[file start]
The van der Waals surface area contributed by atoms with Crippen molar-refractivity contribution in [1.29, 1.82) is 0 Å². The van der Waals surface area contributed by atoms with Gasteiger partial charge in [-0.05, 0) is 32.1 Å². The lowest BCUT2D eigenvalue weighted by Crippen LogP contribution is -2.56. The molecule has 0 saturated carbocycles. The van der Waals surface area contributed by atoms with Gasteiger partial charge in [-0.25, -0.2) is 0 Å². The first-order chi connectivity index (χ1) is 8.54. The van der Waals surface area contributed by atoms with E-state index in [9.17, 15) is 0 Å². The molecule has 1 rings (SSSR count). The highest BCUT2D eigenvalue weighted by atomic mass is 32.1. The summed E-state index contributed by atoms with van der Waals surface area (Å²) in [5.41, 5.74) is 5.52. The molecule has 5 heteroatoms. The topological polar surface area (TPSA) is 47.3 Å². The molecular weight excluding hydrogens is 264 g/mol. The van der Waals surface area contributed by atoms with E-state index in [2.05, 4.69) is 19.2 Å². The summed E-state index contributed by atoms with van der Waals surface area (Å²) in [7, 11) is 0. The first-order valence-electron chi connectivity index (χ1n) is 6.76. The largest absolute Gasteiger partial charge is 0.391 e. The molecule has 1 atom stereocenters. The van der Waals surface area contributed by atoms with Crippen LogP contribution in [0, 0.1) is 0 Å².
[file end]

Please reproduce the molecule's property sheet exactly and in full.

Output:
The van der Waals surface area contributed by atoms with Crippen molar-refractivity contribution in [1.29, 1.82) is 0 Å². The van der Waals surface area contributed by atoms with Gasteiger partial charge in [-0.05, 0) is 32.1 Å². The lowest BCUT2D eigenvalue weighted by Crippen LogP contribution is -2.56. The molecule has 0 saturated carbocycles. The van der Waals surface area contributed by atoms with Gasteiger partial charge in [-0.25, -0.2) is 0 Å². The first-order chi connectivity index (χ1) is 8.54. The van der Waals surface area contributed by atoms with E-state index in [9.17, 15) is 0 Å². The molecule has 1 rings (SSSR count). The highest BCUT2D eigenvalue weighted by atomic mass is 32.1. The summed E-state index contributed by atoms with van der Waals surface area (Å²) in [5.41, 5.74) is 5.52. The molecule has 5 heteroatoms. The topological polar surface area (TPSA) is 47.3 Å². The molecular weight excluding hydrogens is 264 g/mol. The van der Waals surface area contributed by atoms with E-state index in [2.05, 4.69) is 19.2 Å². The summed E-state index contributed by atoms with van der Waals surface area (Å²) in [7, 11) is 0. The first-order valence-electron chi connectivity index (χ1n) is 6.76. The largest absolute Gasteiger partial charge is 0.391 e. The molecule has 1 atom stereocenters. The van der Waals surface area contributed by atoms with Crippen LogP contribution in [0, 0.1) is 0 Å².